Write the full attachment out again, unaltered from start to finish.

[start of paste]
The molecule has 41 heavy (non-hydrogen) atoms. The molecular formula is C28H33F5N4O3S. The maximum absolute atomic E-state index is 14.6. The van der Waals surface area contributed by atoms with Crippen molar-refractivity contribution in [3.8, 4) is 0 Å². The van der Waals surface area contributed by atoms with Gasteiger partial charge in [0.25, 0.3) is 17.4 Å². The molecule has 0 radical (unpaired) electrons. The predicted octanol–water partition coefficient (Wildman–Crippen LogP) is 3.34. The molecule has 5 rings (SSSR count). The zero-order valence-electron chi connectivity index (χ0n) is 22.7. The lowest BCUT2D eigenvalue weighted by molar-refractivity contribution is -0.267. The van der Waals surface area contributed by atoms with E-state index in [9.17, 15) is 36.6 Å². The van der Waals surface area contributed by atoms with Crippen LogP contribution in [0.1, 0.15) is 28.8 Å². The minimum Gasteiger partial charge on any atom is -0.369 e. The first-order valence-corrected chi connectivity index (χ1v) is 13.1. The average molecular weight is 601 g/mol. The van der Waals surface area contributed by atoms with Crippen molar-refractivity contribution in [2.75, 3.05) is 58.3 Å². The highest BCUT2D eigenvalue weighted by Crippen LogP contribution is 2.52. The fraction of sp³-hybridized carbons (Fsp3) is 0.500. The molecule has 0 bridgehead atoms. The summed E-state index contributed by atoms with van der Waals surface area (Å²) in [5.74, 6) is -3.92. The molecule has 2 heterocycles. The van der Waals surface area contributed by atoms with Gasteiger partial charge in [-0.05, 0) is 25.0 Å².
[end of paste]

The molecule has 41 heavy (non-hydrogen) atoms. The molecular formula is C28H33F5N4O3S. The maximum absolute atomic E-state index is 14.6. The van der Waals surface area contributed by atoms with Crippen molar-refractivity contribution in [3.8, 4) is 0 Å². The van der Waals surface area contributed by atoms with Gasteiger partial charge in [0.25, 0.3) is 17.4 Å². The molecule has 0 radical (unpaired) electrons. The predicted octanol–water partition coefficient (Wildman–Crippen LogP) is 3.34. The molecule has 5 rings (SSSR count). The zero-order valence-electron chi connectivity index (χ0n) is 22.7. The lowest BCUT2D eigenvalue weighted by molar-refractivity contribution is -0.267. The van der Waals surface area contributed by atoms with E-state index in [9.17, 15) is 36.6 Å². The van der Waals surface area contributed by atoms with Crippen LogP contribution in [0.1, 0.15) is 28.8 Å². The minimum Gasteiger partial charge on any atom is -0.369 e. The first-order valence-corrected chi connectivity index (χ1v) is 13.1. The average molecular weight is 601 g/mol. The van der Waals surface area contributed by atoms with Crippen molar-refractivity contribution in [2.75, 3.05) is 58.3 Å². The highest BCUT2D eigenvalue weighted by Crippen LogP contribution is 2.52. The fraction of sp³-hybridized carbons (Fsp3) is 0.500. The molecule has 0 bridgehead atoms. The summed E-state index contributed by atoms with van der Waals surface area (Å²) in [5.74, 6) is -3.92. The molecule has 2 heterocycles. The van der Waals surface area contributed by atoms with Gasteiger partial charge in [-0.05, 0) is 25.0 Å².